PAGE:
Hajduks, from the late 17th century

Frombald explained in a report:

"Since I could not persuade them otherwise, by promises or threats, I went to the village of Kisiljevo, taking along the priest from Gradisk, and viewed the freshly exhumed body of [Petar Blagojevich], finding in accordance with thoughtful thoroughness, that first of all I did not detect any odor which normally accompanies the dead, and the body except for the nose... was completely fresh. The hair and beard, and even the nails, of which the old ones had fallen away- had grown on him; the old skin, which was somewhat whitish, had peeled away, and a new fresh one had emerged under it... Not without astonishment, I saw some fresh blood in his mount, which, according to local belief, he had sucked from the people he had killed."[2]
The stunned Frombald looked on as, perhaps unsurprisingly, the villagers took the sane precaution of driving a sharpened stake through Petar's heart, and burning his body. [Of course, I jest. Modern medical analysis indicates that such signs in a recently deceased corpse are rather normal.] However, in the borderland between the Austrian and Ottoman Empires, numerous fears regarding death and violence trumped the rational concerns of the Kameralprovisor.

Around the same time, Serbian Hajduk Arnold Paole reported being menaced by a vampire, but that he had employed folk remedies to free himself of its dark influence. In 1725, shortly after returning to his home village, he died after falling from a hay wagon. Almost immediately, villagers began to complain of being visited by Arnold in vampire form. Four villagers died under mysterious circumstances, and the local village Hadnack ordered an exhumation of Paole. His body displayed almost the same symptoms Blagojevich, and the villagers performed the same remedy, repeating it on the four individuals who were supposed to be his victims.

The matter was considered closed, until around 6 years later, villagers in Meduegna once again began to die under mysterious circumstances. 13 villagers died after brief illnesses, and their deaths were reported to Lt. Colonel Schnezzer, the local Austrian army officer. He sent for Imperial-Contagions-Medicus Glaser, who ignored the vampiric assertions of the villagers. According to the villagers, both of the young women who had initially died were infected during their time on the Turkish side of the border. According to the villagers, in the Turkish lands, "Vampires were everywhere, in great strength."[3] Glaser began to investigate the deaths and concluded that the deaths were a result of malnutrition and extreme Eastern Orthodox fasting.[4]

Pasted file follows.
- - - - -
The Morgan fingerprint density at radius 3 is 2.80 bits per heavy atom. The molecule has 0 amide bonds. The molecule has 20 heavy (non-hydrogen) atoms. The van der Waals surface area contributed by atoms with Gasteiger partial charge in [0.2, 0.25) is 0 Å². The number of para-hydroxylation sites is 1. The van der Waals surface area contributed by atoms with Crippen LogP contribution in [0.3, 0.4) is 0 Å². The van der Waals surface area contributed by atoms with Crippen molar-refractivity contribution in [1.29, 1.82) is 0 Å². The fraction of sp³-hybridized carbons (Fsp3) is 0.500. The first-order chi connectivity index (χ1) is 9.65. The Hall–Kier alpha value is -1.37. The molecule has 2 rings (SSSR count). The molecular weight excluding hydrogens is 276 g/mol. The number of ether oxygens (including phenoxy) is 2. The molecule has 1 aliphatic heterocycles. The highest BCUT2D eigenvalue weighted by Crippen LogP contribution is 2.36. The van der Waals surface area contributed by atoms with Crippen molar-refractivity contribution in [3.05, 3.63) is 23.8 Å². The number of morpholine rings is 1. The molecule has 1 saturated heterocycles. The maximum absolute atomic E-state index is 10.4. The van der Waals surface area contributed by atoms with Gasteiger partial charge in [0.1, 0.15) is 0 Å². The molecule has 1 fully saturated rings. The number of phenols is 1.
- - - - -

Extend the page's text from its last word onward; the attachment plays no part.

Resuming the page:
Austrian Infantry in the 1740s, by David Morier

The villagers would not budge and demanded that the vampires be exhumed and executed. Consenting to an exhumation, Glaser discovered that those who died earliest were in a perfect state of preservation, while those who died later had partially decomposed. Glaser reported these findings to Botta d'Adorno, the vice-commandant in Belgrade, who organized a secondary commission, consisting of five army officers:  a Lt. Colonel, Ensign, and three military surgeons.

These military men concluded that a number of the villagers who had died were indeed in "vampiric condition," (Vampyrenstand) and ordered that those in such condition were to be executed via stakes, burned, and ashes scattered over water. The villagers concluded that Arnold Paole must have been feeding on local cattle, which were then consumed by the new victims, transmitting vampirism to them. [5] While doubtless pleasing the local villagers, the conclusions of the military men had annoying repercussions for Austrian army reformers.

Gerhard van Swieten, a figure of the Austrian enlightenment, railed against army physicians who allowed themselves to be taken in by superstition. He argued, "the stories about vampires in Moravia are still recent, and too much in need of rebuttal, for me to have a favorable opinion of the local physicians, who would never have allowed themselves to be taken in by these fables if they had been good doctors."[6] For van Swieten, rationalism and education needed to trump superstition, in order for Austrian military medicine to compete with other leading states of Europe.

So, even as Ottoman pressure and Serbian fears created stories of vampiric activity, Austrian officials were divided on the response. Should local beliefs and the vampire threat be taken seriously, as the military commission suggested, or should superstition be banished in the name of education and efficiency? All of these sentiments were at war, as the Austrian army and state attempted to control the Balkans in the mid-eighteenth century.

Feel free to share this post if you know individuals who might be interested.

Thanks for Reading,

Alex Burns

[1] Aleksandar Petrovic, The Role of Banditry in the Creation of National States in the Central Balkans During the 19th Century, MA thesis, 2003, Section: Terminology.
[2]Frombald, Wienerisches Diarium, July 21, 1725, 11-12.
[3] Klaus Hamberger, Mortuus non mordet: kommentierte Dokumentation zum Vampirismus, 48.
[4] Ibid, 46.
[5] Don Augustin Calmet, Treatise on the Apparitions of Spirits and on Vampires or Revenants: of Hungary, Moravia, et al. (2015), 333-335.
[6] Quoted in Christopher Duffy, Instrument of War, 332.

Monday, July 31, 2017

How Religious were Eighteenth-Century Soldiers?

A group of men from the 7th, 8th, and 17th Regiments of the British Army

Dear Reader,

Today, we are going to look at a question very near and dear to my heart. At a reenactment last weekend, sitting around the camp fire, I heard a reenactor loudly proclaim that he would not go to church parade, (a military formation/church service held on Sunday mornings) regardless of what the practice was in the eighteenth century. This post does not intend to get into modern religious debates: indeed, nor am I trying to force anyone to do anything against their conscience. However, with that statement rolling around in my head, I decided to give a cursory glance at the sources, with the following question in mind: How religious was the average soldier of European armies in the eighteenth century?